WHAT CAN A HEALTH CARE DIRECTIVE DO FOR ME?
A health care directive is a document that allows you to leave instructions to guide anyone who may be making health care decisions for you. It also gives you the ability to name another person, your health care agent, to make health care decisions for you in the event that you are unable to decide or cannot speak for yourself.
A health care directive is an important and useful tool because its entire purpose is to make sure your wishes are still heard and carried out as closely as possible when you are unable to communicate and give direction yourself. It creates a platform to make it clear if an agent will have authority to speak for you, what powers your agent has, what your health care goals are, and more.
The goal of this publication is not to teach you everything you need to know about health care directives, but to give you an introduction to what a health care directive is, and what it can do for you. The information in this publication is offered only for informational purposes and as a public service to the community. This information is not meant to provide legal opinions, offer advice, or be used as a substitute for speaking with a licensed attorney.
Choosing A Health Care Agent
When creating a health care directive you have the choice of naming a health care agent or not naming one. If you decide to not name a health care agent, your health care directive will give your instructions to those that may be assisting with your health care. This may include health care providers and members of your family. By naming a health care agent you are essentially stating that the person you choose is in charge of making health care decisions for you based on the instructions you have given him or her in your health care directive. Along with making decisions based on the instructions you have provided, this person must also make your health care decisions based on any wishes that you have told him or her, and must act in your best interest if your wishes are not known.
If you decide to appoint a health care agent for yourself you also get to choose what powers your health care agent will have if you are ever unable to decide or speak for yourself. You can give your health care agent the power to select your health care providers, review your medical records, and decide where you will live and receive care when those decisions are based on your health care needs.Your Health Care Goals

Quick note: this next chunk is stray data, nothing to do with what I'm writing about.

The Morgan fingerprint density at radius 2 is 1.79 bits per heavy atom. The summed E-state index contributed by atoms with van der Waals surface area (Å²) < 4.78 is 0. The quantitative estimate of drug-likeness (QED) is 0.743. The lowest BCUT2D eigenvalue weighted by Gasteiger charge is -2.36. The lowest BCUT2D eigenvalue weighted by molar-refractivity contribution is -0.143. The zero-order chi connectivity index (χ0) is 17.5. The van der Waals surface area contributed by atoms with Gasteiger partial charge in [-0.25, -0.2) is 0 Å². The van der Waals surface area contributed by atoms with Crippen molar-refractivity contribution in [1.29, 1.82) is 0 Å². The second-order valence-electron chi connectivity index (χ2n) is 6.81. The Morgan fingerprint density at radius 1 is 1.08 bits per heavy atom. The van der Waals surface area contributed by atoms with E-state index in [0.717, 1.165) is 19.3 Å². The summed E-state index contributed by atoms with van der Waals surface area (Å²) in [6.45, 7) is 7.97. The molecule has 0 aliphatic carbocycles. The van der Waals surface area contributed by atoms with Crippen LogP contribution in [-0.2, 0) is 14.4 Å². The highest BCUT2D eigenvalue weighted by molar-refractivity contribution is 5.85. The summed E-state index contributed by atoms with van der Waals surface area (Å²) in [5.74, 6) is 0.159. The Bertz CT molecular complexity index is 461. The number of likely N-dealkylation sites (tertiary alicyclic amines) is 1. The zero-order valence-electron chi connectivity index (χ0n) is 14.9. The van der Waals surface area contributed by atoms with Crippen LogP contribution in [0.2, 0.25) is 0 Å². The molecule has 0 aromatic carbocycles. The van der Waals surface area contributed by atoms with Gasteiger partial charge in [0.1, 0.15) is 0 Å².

The importance of drafting a health care directive is highlighted by the information you provide relating to your beliefs and values concerning your health care. This information is the heart of your health care directive and puts those involved on notice of what you truly want. You can relay any goals for your health care, any fears you may have, your spiritual beliefs, and your thoughts about how your condition may affect your family. You can convey what you would or would not like done relating to medical treatments and artificial techniques to keep you alive, such as, artificial breathing machines or artificial feeding. You can also request what you would like to be done if you are permanently unconscious, completely dependent on others for your care, or have a reasonable chance of recovery. The range of information you can put in your health care directive is quite large, which is why it can be such a useful tool for your family and doctors. However, you cannot request any health care treatment that is outside of reasonable medical practices.What To Do After Signing A Health Care Directive
After finalizing your health care directive, the document should be kept in a safe place. You may also want to give signed copies to your family, close friends, health care agent, doctors, and any other health care providers that you may have. It also does not hurt to have your doctor review your health care directive so you can make sure your doctor is willing to follow your wishes.
For a more in depth discussion concerning a health care directive for yourself or someone you know, please contact the Law Office of Renee Ashland by phone at 763-691-9883, or by email at firstname.lastname@example.org.